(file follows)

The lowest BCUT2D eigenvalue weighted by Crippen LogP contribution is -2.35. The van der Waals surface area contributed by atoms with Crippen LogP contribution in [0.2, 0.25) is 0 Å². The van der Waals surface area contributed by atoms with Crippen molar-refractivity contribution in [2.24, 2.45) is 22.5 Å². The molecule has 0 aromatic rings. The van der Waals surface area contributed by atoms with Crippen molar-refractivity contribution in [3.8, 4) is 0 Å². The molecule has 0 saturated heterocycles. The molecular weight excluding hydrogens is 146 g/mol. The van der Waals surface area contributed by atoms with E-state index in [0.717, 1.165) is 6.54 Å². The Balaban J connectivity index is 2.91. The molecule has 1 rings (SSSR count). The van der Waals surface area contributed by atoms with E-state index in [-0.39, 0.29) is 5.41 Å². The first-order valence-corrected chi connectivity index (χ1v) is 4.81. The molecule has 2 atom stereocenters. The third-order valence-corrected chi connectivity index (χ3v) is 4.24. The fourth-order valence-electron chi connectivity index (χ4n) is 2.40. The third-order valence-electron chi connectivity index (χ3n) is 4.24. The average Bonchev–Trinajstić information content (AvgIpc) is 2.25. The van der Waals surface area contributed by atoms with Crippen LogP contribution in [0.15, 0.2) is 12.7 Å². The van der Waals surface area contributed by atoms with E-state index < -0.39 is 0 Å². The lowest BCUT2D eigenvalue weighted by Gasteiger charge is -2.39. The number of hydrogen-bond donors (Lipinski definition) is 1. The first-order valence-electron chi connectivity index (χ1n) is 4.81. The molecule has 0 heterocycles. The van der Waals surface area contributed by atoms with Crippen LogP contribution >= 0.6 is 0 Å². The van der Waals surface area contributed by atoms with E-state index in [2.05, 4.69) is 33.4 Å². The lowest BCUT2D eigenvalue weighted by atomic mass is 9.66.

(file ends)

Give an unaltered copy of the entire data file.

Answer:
The lowest BCUT2D eigenvalue weighted by Crippen LogP contribution is -2.35. The van der Waals surface area contributed by atoms with Crippen LogP contribution in [0.2, 0.25) is 0 Å². The van der Waals surface area contributed by atoms with Crippen molar-refractivity contribution in [2.24, 2.45) is 22.5 Å². The molecule has 0 aromatic rings. The van der Waals surface area contributed by atoms with Crippen molar-refractivity contribution in [3.8, 4) is 0 Å². The molecule has 0 saturated heterocycles. The molecular weight excluding hydrogens is 146 g/mol. The van der Waals surface area contributed by atoms with E-state index in [0.717, 1.165) is 6.54 Å². The Balaban J connectivity index is 2.91. The molecule has 1 rings (SSSR count). The van der Waals surface area contributed by atoms with E-state index in [-0.39, 0.29) is 5.41 Å². The first-order valence-corrected chi connectivity index (χ1v) is 4.81. The molecule has 2 atom stereocenters. The third-order valence-corrected chi connectivity index (χ3v) is 4.24. The fourth-order valence-electron chi connectivity index (χ4n) is 2.40. The third-order valence-electron chi connectivity index (χ3n) is 4.24. The average Bonchev–Trinajstić information content (AvgIpc) is 2.25. The van der Waals surface area contributed by atoms with Crippen LogP contribution in [0.15, 0.2) is 12.7 Å². The van der Waals surface area contributed by atoms with E-state index < -0.39 is 0 Å². The lowest BCUT2D eigenvalue weighted by Gasteiger charge is -2.39. The number of hydrogen-bond donors (Lipinski definition) is 1. The first-order valence-electron chi connectivity index (χ1n) is 4.81. The molecule has 0 heterocycles. The van der Waals surface area contributed by atoms with Crippen LogP contribution >= 0.6 is 0 Å². The van der Waals surface area contributed by atoms with E-state index in [2.05, 4.69) is 33.4 Å². The lowest BCUT2D eigenvalue weighted by atomic mass is 9.66.